There will be a market for both Jackson and Taylor in 2010. Even if Jackson starts, he has progressed under Brad Childress. It doesn’t seem like much, but he has.

Taylor has proven he can still carry the load at the tender age of 30. He’ll likely command four years and $16 million somewhere else.

The Vikings shouldn’t even consider giving a backup $4 million a year. They need depth in more areas.

I don’t think there’s even the slightest chance that Taylor will be on the roster one year from now.

Brian Robison adds great depth to the defensive end position. After that, there isn’t much to look at.

Robison is ready to start in the NFL and if given the chance, could prove to be a valuable asset in the near future.

Is trading away Ray Edwards this season worth the risk in favor of Robison?

I like both ends, but if something were to happen to either one, the Vikings would be starved for depth.

There isn’t much at the running back position, but undrafted free agent Ian Johnson has shown great promise as the third running back.

After all, it’s because of Johnson that Adrian Peterson failed to win a bowl game in his senior season at Oklahoma.

I think Johnson could take over for Taylor, but I don’t think it’s this year.

Jackson’s status is up in the air. He would command some trade value right now. With Sage Rosenfels and John David Booty, the Vikings have as good a quarterback group as they have had since the Culpepper era.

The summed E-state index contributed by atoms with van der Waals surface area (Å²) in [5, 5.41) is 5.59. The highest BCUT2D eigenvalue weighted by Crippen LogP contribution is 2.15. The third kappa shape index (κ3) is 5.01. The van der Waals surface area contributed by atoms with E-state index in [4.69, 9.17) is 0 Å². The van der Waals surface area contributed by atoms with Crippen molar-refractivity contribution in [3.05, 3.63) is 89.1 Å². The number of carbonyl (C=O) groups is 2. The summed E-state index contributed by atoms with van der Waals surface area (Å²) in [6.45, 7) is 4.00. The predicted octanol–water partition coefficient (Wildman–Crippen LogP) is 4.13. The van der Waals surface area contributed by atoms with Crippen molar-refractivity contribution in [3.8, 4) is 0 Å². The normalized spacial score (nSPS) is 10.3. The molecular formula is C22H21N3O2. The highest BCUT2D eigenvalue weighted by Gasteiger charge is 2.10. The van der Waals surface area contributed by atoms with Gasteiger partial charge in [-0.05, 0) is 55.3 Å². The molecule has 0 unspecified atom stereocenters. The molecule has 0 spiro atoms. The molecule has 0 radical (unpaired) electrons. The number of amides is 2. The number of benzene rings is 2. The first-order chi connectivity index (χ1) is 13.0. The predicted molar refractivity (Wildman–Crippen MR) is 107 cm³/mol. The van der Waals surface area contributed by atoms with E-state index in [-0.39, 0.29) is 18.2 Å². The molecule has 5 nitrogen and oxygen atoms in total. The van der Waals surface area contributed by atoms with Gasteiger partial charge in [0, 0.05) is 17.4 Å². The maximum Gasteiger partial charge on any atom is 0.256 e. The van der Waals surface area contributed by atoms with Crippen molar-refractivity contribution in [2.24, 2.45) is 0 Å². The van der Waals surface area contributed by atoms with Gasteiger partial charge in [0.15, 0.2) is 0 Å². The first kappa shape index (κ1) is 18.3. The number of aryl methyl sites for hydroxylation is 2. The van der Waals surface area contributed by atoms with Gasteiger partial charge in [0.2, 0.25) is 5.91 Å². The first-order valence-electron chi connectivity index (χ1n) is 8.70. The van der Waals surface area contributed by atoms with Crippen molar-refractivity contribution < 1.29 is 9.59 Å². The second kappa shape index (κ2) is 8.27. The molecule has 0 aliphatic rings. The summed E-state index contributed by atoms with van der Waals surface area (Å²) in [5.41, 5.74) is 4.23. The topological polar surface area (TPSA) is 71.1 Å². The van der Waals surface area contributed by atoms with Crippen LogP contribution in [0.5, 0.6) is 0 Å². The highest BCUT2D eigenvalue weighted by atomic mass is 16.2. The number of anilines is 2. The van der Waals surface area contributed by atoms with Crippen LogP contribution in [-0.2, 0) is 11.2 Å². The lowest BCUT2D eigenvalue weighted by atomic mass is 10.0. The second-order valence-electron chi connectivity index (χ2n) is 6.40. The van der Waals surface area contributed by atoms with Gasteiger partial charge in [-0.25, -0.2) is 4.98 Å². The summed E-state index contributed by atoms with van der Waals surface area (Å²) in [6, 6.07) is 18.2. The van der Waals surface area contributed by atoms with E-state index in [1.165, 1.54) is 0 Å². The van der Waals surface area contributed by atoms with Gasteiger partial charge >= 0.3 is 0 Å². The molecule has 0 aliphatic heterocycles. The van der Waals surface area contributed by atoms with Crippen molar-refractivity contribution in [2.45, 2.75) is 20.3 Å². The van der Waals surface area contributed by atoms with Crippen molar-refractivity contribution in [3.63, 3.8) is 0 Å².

Well, I guess that’s not saying much.

Jackson could be expendable, but trading him could be a fatal mistake.

There aren’t a lot of places the Vikings need to improve. It’s hard to say what they would get for any combination of these players.

The team lacks depth in some key areas, but all three contract-year players have valuable starting experience.

Is trading away any of the three before the start of the season worth the risk?


2009 NFL Team Rankings: 7-13

7. Minnesota Vikings– after a debate between the Vikes the Bears and the Pack I decided the Vikes because of.

Adrian Peterson- Do I really have to go on?

Defense– Against the run I shouldn’t even have to say anything but against the pass they weren’t the best but either way their offense should more than make up for it with a lethal and highly underrated wide receiving corps